Antiperspirant And Even Deodorant Change Our Microbiome, Might Impact Health

Dawn Papple

Wearing antiperspirant or deodorant significantly alters your armpits' microbiome, which might seem like the goal, but it could have major effects on you besides just keeping you smelling fresh and feeling dry, researchers say. A study conducted by researchers at North Carolina State University, the North Carolina Museum of Natural Sciences, North Carolina Central University, Rutgers University, and Duke University claim that antiperspirant and deodorant significantly influence both the type and quantity of bacteria that live in your pits, and that, they say, may not be a good thing.

"We wanted to understand what effect antiperspirant and deodorant have on the microbial life that lives on our bodies, and how our daily habits influence the life that lives on us," corresponding author of the paper published in PeerJ, Julie Horvath, who is head of the research laboratory at the NC Museum of Natural Sciences and an associate research professor at NC Central, said. "Ultimately, we want to know if any changes in our microbial ecosystem are good or bad, but first we have to know what the landscape looks like and how our daily habits change it."

— Socks On An Octopus (@socksonoctopus) October 5, 2015

"Just which of these species live in any particular armpit has been hard to predict until now, but we've discovered that one of the biggest determinants of the bacteria in your armpits is your use of deodorant and/or antiperspirant," the professor of applied ecology at NC State, Rob Dunn, who co-authored the paper, said in the press release.

While a Health editor stated that effects are not seen with deodorant, Horvath indicated in the press release that our microbiome does change with both antiperspirant and deodorant, along with many other human interventions we practice for hygiene.

"We found that, on the first day, people using antiperspirant had fewer microbes in their samples than people who didn't use product at all – but there was a lot of variability, making it hard to draw firm conclusions. In addition, people who used deodorant actually often had more microbes – on average – than those who didn't use product."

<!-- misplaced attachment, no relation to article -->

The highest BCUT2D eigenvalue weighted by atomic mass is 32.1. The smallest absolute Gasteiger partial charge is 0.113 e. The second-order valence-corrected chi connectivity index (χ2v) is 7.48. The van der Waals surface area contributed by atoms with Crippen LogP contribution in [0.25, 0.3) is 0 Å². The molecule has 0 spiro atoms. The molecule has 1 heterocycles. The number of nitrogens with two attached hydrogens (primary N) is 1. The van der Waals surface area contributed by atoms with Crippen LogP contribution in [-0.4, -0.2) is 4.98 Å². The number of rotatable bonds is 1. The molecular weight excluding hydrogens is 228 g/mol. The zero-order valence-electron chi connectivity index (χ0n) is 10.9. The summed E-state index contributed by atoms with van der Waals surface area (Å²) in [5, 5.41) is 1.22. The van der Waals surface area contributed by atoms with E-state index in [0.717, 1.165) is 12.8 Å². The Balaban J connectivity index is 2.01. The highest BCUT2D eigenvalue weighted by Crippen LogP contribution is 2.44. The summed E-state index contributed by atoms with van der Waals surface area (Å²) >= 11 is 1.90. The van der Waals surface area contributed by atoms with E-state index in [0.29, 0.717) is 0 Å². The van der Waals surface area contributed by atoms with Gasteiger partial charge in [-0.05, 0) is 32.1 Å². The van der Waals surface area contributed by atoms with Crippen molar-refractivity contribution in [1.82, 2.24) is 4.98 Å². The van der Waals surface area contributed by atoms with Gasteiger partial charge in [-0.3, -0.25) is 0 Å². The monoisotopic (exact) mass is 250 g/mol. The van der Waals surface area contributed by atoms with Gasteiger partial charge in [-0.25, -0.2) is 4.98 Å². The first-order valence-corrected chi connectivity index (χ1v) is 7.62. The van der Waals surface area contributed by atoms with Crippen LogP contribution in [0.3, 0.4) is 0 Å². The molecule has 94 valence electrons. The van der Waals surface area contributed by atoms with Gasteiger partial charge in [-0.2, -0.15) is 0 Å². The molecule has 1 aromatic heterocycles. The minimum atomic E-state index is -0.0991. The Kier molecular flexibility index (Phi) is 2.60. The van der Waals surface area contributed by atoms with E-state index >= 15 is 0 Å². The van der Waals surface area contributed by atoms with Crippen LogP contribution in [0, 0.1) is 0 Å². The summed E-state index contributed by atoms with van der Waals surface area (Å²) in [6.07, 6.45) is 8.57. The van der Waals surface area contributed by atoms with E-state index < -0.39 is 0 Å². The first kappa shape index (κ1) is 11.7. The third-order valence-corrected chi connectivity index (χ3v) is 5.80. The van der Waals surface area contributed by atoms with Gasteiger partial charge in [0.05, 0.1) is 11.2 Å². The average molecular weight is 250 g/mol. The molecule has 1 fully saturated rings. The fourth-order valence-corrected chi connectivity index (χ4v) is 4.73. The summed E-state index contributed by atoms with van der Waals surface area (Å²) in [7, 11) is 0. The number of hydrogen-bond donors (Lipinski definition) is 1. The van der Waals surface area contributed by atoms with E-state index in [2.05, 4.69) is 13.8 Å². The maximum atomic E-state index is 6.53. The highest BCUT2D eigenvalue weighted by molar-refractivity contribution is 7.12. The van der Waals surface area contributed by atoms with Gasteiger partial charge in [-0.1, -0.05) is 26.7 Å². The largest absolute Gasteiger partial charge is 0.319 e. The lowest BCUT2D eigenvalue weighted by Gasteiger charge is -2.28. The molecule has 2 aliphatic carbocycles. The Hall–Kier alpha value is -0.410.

Horvath did specify that once all of the study participants began using antiperspirant on days seven and eight of the study, very few microbes could be found in the participant's armpits, according to Discovery. Meanwhile, genetic sequencing found that the bacteria found in the participants varied depending on their antiperspirant and deodorant, according to the press release.

They found that the people who hadn't worn deodorant or antiperspirant had mostly Corynebacteria on their underarms, followed by various Staphylococcaceae bacteria. Corynebacteria do cause people to have an odor that we have come to decide is an undesirable scent, but they are also believed to play a big role in defending our bodies from pathogens. Staphylococcaceae are a very diverse group of bacteria. They are found all over human skin. Sometimes they can pose a health risk, but overall, the researchers stated, this group of bacteria is also considered beneficial to our health.

So, while you will smell better, your armpits may experience a decreased resistance to pathogens, according to the findings. An earlier Inquisitr article reported that a different study found that using deodorant might lead to cancer.

— OPD News Feed (@OPDNewsFeed) June 17, 2015

"Using antiperspirant and deodorant completely rearranges the microbial ecosystem of your skin – what's living on us and in what amounts," Horvath says.

According to the PeerJ research paper, "Whether antiperspirant or deodorant tends to favor less beneficial or even pathogenic bacterial species does not seem to have ever been considered," and that earlier research indicates that that the microbial environment on our skin has a "significant influence on human health and disease."

[Photo by Austin_photoguy50 | Flickr | CC 2.0 | cropped]